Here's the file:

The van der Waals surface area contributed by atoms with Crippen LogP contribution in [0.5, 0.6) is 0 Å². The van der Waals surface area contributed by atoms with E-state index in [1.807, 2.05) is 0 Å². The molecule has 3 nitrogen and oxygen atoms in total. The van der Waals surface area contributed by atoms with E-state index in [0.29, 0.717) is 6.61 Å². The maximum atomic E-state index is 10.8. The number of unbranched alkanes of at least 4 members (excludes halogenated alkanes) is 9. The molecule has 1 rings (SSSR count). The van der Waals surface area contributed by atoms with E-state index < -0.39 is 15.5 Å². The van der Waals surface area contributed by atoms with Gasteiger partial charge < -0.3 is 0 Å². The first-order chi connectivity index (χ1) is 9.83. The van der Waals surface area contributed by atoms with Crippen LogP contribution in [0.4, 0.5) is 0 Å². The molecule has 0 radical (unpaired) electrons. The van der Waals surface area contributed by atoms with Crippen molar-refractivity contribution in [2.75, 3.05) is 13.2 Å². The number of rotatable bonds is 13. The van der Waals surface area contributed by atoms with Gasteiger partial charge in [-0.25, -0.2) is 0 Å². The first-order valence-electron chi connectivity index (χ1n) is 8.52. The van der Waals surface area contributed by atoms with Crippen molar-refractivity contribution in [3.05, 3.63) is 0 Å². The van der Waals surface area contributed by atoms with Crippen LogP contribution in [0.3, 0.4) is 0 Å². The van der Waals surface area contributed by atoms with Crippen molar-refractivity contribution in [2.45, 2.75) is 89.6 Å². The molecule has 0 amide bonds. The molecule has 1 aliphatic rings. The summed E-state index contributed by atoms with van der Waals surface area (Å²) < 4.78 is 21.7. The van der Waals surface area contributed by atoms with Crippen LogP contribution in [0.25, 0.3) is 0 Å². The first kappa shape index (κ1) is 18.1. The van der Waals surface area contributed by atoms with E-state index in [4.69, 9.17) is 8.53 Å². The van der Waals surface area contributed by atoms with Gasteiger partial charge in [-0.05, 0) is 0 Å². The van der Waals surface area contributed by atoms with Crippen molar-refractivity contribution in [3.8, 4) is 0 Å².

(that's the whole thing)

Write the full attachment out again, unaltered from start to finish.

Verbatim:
The van der Waals surface area contributed by atoms with Crippen LogP contribution in [0.5, 0.6) is 0 Å². The van der Waals surface area contributed by atoms with E-state index in [1.807, 2.05) is 0 Å². The molecule has 3 nitrogen and oxygen atoms in total. The van der Waals surface area contributed by atoms with E-state index in [0.29, 0.717) is 6.61 Å². The maximum atomic E-state index is 10.8. The number of unbranched alkanes of at least 4 members (excludes halogenated alkanes) is 9. The molecule has 1 rings (SSSR count). The van der Waals surface area contributed by atoms with E-state index < -0.39 is 15.5 Å². The van der Waals surface area contributed by atoms with Gasteiger partial charge < -0.3 is 0 Å². The first-order chi connectivity index (χ1) is 9.83. The van der Waals surface area contributed by atoms with Crippen LogP contribution in [0.4, 0.5) is 0 Å². The molecule has 0 radical (unpaired) electrons. The van der Waals surface area contributed by atoms with Crippen molar-refractivity contribution in [2.75, 3.05) is 13.2 Å². The number of rotatable bonds is 13. The van der Waals surface area contributed by atoms with Gasteiger partial charge in [-0.25, -0.2) is 0 Å². The first-order valence-electron chi connectivity index (χ1n) is 8.52. The van der Waals surface area contributed by atoms with Crippen molar-refractivity contribution in [3.05, 3.63) is 0 Å². The van der Waals surface area contributed by atoms with Crippen LogP contribution in [0.3, 0.4) is 0 Å². The van der Waals surface area contributed by atoms with Crippen molar-refractivity contribution in [2.45, 2.75) is 89.6 Å². The molecule has 0 amide bonds. The molecule has 1 aliphatic rings. The summed E-state index contributed by atoms with van der Waals surface area (Å²) < 4.78 is 21.7. The van der Waals surface area contributed by atoms with Crippen LogP contribution in [0.25, 0.3) is 0 Å². The first kappa shape index (κ1) is 18.1. The van der Waals surface area contributed by atoms with E-state index in [4.69, 9.17) is 8.53 Å². The van der Waals surface area contributed by atoms with Gasteiger partial charge in [-0.05, 0) is 0 Å². The van der Waals surface area contributed by atoms with Crippen molar-refractivity contribution in [3.8, 4) is 0 Å².